Artists Statement Sylvan Essence…
Sylvan Essence is an interactive installation exploring the visual, auditory, and olfactory language of the Hoh Rainforest, a temperate rainforest situated on the ancestral lands of the Hoh and Quileute Tribes. Using images, sounds, and scents from the Hoh, Sylvan Essence employs photography, sculpture, sound, and olfactory elements, allowing the viewer to see, hear, and smell the entangled web of relationships and complex conversations that make up the arboreal universe. Drawing from scientific research on plant communication, plant sensing, and tree bioacoustics, this piece coaxes the imagination to think and breathe in attunement with the trees. In this space, the viewer sees images of the forest, smells the fragrance of the moss and the trees, and they hear the sounds of the Hoh.
Guests can walk around and move inside a tree-like photo sculpture, a moss-covered tree trunk on the outside, root structures, and the smell of earth on the inside. Situated here, the viewer can look up at the tree canopy and find a place to rest on a mycelial stool. The mycelia are the “internet” of the forest, a complex fungal network beneath the ground enabling both communication and resource-sharing between trees. While sitting, the viewer can “connect with the connectors.” Here they can be still and listen to the resonant, deep rumble of the tree roots, a unique underground language recorded from a giant mother tree. As a human being ensconced in this reconstructed forest cosmos, the viewer has the opportunity to “become with” a multi-species ecosystem that is non-hierarchical, nurturing, and healing. Here they can contemplate the present moment, but they can also use that moment to re-envision different possible futures using the beauty and logic of the forest.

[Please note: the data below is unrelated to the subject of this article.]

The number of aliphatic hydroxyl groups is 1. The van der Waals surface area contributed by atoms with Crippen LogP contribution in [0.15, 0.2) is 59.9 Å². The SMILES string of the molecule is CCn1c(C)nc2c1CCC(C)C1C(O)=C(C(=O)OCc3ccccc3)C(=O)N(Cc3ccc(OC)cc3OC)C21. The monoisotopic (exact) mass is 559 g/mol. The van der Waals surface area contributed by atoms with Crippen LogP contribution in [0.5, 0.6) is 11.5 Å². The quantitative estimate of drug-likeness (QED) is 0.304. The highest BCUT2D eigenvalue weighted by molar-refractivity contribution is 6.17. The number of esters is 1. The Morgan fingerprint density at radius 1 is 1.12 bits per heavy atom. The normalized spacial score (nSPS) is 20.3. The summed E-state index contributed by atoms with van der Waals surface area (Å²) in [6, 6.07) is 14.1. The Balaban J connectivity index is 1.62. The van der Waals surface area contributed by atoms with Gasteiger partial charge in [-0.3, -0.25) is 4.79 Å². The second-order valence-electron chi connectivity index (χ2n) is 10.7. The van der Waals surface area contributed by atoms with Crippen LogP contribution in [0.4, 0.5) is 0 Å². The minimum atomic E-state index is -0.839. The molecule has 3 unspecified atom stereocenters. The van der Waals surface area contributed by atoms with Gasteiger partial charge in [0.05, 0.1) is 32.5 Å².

From a post-anthropocentric viewpoint, the objectification of the non-human, including the plant world, has directly contributed to species devaluation, extraction, and extinction. This dynamic is also tied to intra-human exploitation, as the dehumanization of people of color and environmental destruction are interrelated. As a maker, I use this as an opportunity to reimagine more synergistic systems, proposing a world where multi-species intersectionalism is possible.
Shoshana Fink Biography
I am an interdisciplinary artist focusing on photography, video, sound, olfaction, and installation, whose work is situated at the intersection of visual culture, technology, and ecology. In this context, my work critically reflects on the relationship between living organisms and their environment. Currently, there are two competing human-centered paradigms that dictate how we interrelate: the first emphasizes cooperation, preservation, and stewardship while the second stresses competition, extraction, and exploitation. With the intensification of anthropogenic influences, the question of what and how we are “worlding” together has become an urgent quandary. As such, it is the goal of my practice to explore stories of sympoiesis, or “making-with,” both in human and other-than-human contexts. As art-making provides a transformative network for writing novel narratives, my practice utilizes multiple mediums to mirror not only what is, but also to imagine what can be.
Shoshana Fink grew up in Minneapolis, Minnesota. She studied classical violin for 17 years and completed two years of study at the Manhattan School of Music. She also has a B.A. with honors in anthropology from the University of Chicago and a B.F.A. in media arts from the Minneapolis College of Art and Design. Shoshana has over 15 years of experience as a Los Angeles-based film producer and director. During her time in Southern California, she worked on six feature-length documentaries and narratives.
In addition to numerous international screenings, two films she produced, An Injury to One and Who Killed Cock Robin, went to the Sundance Film Festival. From 2012 to 2015, she also worked at Participant Media under Academy-Award-nominated executive producer Diane Weyerman. In 2016, she left Los Angeles, and after a few years of living in Montana, she returned to the Twin Cities in 2018. In 2022,
Shoshana graduated with an M.F.A. in Visual Studies from the Minneapolis College of Art and Design with a focus on photography, video, sound, olfaction, and installation. She has served as a Teaching Artist in Residence at the Masonic Institute for the Developing Brain at the University of Minnesota and as an Art Lecturer at the University of Wisconsin River Falls.
She is currently adjunct faculty at the Minneapolis College of Art and Design.
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